3 year old won't nap

Dr. Laura,
My 3 yr old daughter breastfed until school began this fall. Now I am finding it difficult to get her to cooperate to take a nap willingly instead of me really coaxing and talking her into it every day. What can I do?

Every child is different. Many children give up their mid-day sleep at this age; others continue until the age of five. So she may not really “need” the nap and be transitioning out of it. Or, she may in fact be tired, but is wound up and over-stimulated because of the excitement of school. In that case, she needs your help to relax.

If you have been nursing your daughter to sleep at naptime, this can complicate matters because she may not have fully mastered the skill of “putting herself to sleep” even if she is actually very tired. Your goal in that case is to help her learn to fall asleep without nursing.

What can you do?

1. Enforce a rest time, even if she doesn't sleep. That means go through a regular relaxing routine with a story and the same soothing music every day (maybe a tape of you singing lullabies or reading a guided meditation?) She can be allowed to have as many books and stuffed animals on her bed as she wants, but she needs to stay in bed. To help her relax, go through a mini bedtime routine, and try EFT with her (while the research on this is mixed, many parents find it settles their children down--and it's easy and free, so why not try it?)

Upside: She rests, even if she doesn't need to sleep.

Downside: She may not be able to fall sleep, even if she needs the rest. And therefore she may not stay in bed. Unless, of course, you stay with her. Move to Option 2.

2. Lie down with her. View this as a little mini—vacation in your day, during which you can read a novel. You go through all the steps above, then tell her it is time for her to sleep, snuggle up and read. You can get up after she falls asleep.

Upside: You're meeting your daughter's needs, getting a luxurious break yourself, and you might even make it through War and Peace before she gives up naps altogether. That's what I call win-win-win.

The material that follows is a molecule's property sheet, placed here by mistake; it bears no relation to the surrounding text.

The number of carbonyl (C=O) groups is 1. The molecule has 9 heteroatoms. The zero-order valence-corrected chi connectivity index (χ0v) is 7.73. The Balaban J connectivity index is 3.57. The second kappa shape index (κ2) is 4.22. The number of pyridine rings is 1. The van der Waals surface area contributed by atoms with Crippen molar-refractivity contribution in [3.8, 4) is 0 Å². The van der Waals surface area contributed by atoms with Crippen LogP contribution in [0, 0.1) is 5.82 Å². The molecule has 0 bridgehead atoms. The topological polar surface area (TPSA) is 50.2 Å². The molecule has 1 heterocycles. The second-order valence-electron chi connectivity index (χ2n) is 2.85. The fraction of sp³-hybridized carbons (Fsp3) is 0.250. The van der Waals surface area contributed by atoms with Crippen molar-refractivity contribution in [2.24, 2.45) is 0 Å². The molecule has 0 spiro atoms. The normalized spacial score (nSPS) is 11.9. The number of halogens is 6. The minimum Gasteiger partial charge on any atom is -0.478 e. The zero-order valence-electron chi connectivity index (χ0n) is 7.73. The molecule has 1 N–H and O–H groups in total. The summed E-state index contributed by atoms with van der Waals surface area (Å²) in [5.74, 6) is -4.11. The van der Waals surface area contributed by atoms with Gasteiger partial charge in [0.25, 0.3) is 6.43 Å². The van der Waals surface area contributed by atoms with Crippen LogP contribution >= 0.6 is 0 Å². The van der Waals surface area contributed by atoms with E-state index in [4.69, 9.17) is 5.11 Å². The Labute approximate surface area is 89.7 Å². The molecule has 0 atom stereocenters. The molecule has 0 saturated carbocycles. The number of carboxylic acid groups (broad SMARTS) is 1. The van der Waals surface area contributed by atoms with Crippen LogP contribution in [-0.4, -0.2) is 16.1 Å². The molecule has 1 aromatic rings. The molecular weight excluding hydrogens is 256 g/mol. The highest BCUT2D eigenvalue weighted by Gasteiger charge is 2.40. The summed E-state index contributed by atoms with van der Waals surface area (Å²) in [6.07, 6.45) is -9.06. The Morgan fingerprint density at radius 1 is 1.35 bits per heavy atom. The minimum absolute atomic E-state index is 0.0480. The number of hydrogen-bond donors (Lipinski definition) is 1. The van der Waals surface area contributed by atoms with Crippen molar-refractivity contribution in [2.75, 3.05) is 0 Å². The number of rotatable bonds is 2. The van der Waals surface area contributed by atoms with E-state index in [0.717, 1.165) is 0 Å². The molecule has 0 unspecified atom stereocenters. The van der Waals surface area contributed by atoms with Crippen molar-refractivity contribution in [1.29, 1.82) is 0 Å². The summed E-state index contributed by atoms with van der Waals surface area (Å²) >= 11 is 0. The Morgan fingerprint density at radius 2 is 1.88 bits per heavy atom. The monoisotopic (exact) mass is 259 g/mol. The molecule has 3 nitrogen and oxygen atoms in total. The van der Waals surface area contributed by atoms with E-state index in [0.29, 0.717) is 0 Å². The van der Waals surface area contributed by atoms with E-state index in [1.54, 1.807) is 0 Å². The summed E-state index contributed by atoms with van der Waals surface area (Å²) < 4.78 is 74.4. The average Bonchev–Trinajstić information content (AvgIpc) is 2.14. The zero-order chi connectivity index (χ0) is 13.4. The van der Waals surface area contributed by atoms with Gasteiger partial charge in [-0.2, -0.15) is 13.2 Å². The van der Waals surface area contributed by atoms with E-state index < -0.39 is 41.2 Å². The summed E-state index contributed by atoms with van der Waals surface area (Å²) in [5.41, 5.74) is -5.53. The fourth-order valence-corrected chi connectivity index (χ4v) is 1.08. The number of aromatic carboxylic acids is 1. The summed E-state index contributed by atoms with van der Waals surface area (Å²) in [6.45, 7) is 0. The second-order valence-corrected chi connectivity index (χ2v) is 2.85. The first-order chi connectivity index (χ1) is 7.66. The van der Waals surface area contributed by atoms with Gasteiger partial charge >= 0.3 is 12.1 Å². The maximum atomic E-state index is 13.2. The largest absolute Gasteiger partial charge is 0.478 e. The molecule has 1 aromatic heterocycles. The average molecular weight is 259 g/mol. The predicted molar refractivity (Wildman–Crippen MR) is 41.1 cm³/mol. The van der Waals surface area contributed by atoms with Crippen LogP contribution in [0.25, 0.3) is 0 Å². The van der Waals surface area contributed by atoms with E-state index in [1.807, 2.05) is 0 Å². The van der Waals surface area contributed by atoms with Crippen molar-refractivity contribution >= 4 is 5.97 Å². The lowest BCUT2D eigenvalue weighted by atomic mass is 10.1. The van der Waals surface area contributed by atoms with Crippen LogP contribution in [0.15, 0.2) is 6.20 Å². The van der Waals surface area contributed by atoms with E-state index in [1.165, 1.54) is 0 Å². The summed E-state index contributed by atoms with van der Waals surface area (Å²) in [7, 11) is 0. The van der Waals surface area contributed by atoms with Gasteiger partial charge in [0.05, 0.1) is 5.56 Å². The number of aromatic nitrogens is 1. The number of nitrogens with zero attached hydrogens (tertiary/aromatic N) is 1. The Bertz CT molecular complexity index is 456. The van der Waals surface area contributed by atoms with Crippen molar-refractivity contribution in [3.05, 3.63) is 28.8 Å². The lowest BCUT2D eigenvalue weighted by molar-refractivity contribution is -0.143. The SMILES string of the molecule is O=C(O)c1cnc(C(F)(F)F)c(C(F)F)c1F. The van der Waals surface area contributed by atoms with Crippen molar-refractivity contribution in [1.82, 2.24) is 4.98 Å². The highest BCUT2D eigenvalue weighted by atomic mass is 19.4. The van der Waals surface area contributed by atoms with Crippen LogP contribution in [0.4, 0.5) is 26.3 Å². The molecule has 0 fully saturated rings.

Downside: If she's really wound up, she may toss and turn like crazy but still not be able to fall asleep. In which case you move to Option 3.

3. Sleep with her.

Upside: You could probably use a nap yourself, and when we relax and sleep with children, it helps them settle down and lulls them to sleep. Kids who are newly away from us often become more clingy at sleeptime because they crave the connection.

Downside: What downside? Seriously, you aren't getting work done, but now she's in school all morning so you can work then. Yes, it's a luxury, but this fuels you for the rest of the day, so you're a more loving person. Don't worry, she won't need this for long, just for this transitional time. Take advantage of it while you can!

I want to add that often when children have a hard time settling to sleep, it's because they have a full backpack of feelings that they've accumulated that day, or even that week. To help them release those feelings, get some good laughter going, which actually transforms the biochemistry and helps kids (and adults) relax. You probably don't want to wait until just before nap, because that can get kids too excited. But if you can do a little roughhousing BEFORE you begin the nap routine, to get her laughing for ten minutes, it reduces the stress hormones in the bloodstream and increases the bonding hormones. If you follow that up with a nice calming routine of snuggling and reading, children often fall asleep more easily. Again, what do you have to lose? The laughter is great for your stress levels, too!

Peaceful Parent, Happy Kids

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